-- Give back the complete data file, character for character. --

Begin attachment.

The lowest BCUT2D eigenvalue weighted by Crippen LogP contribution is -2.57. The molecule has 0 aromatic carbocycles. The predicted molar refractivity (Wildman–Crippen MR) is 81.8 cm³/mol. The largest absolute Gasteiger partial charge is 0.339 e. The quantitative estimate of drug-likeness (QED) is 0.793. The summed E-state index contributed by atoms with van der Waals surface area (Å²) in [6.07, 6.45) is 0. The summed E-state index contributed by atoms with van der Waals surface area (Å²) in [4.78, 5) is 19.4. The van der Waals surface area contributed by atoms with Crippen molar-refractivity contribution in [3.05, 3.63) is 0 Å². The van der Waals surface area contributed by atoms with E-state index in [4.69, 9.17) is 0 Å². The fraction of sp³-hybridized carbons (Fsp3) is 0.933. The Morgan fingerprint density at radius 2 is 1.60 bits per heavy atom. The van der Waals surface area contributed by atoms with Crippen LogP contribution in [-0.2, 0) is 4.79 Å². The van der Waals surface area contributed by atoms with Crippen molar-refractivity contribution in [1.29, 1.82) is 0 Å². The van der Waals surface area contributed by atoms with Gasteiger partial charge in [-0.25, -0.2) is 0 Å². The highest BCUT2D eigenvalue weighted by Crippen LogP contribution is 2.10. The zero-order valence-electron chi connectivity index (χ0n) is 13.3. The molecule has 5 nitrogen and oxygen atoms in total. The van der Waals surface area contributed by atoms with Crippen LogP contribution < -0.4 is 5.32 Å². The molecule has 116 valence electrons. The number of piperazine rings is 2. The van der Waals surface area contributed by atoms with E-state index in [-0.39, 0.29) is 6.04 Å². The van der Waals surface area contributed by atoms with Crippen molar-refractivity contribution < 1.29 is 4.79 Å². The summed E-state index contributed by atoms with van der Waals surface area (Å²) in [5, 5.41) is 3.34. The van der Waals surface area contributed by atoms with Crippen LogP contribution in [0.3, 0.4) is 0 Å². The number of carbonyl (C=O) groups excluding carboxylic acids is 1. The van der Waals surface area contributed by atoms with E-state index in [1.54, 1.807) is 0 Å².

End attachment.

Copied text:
The lowest BCUT2D eigenvalue weighted by Crippen LogP contribution is -2.57. The molecule has 0 aromatic carbocycles. The predicted molar refractivity (Wildman–Crippen MR) is 81.8 cm³/mol. The largest absolute Gasteiger partial charge is 0.339 e. The quantitative estimate of drug-likeness (QED) is 0.793. The summed E-state index contributed by atoms with van der Waals surface area (Å²) in [6.07, 6.45) is 0. The summed E-state index contributed by atoms with van der Waals surface area (Å²) in [4.78, 5) is 19.4. The van der Waals surface area contributed by atoms with Crippen molar-refractivity contribution in [3.05, 3.63) is 0 Å². The van der Waals surface area contributed by atoms with E-state index in [4.69, 9.17) is 0 Å². The fraction of sp³-hybridized carbons (Fsp3) is 0.933. The Morgan fingerprint density at radius 2 is 1.60 bits per heavy atom. The van der Waals surface area contributed by atoms with Crippen LogP contribution in [-0.2, 0) is 4.79 Å². The van der Waals surface area contributed by atoms with Crippen molar-refractivity contribution in [1.29, 1.82) is 0 Å². The van der Waals surface area contributed by atoms with Gasteiger partial charge in [-0.25, -0.2) is 0 Å². The highest BCUT2D eigenvalue weighted by Crippen LogP contribution is 2.10. The zero-order valence-electron chi connectivity index (χ0n) is 13.3. The molecule has 5 nitrogen and oxygen atoms in total. The van der Waals surface area contributed by atoms with Crippen LogP contribution < -0.4 is 5.32 Å². The molecule has 116 valence electrons. The number of piperazine rings is 2. The van der Waals surface area contributed by atoms with E-state index in [-0.39, 0.29) is 6.04 Å². The van der Waals surface area contributed by atoms with Crippen molar-refractivity contribution < 1.29 is 4.79 Å². The summed E-state index contributed by atoms with van der Waals surface area (Å²) in [5, 5.41) is 3.34. The van der Waals surface area contributed by atoms with Crippen LogP contribution in [0.3, 0.4) is 0 Å². The number of carbonyl (C=O) groups excluding carboxylic acids is 1. The van der Waals surface area contributed by atoms with E-state index in [1.54, 1.807) is 0 Å².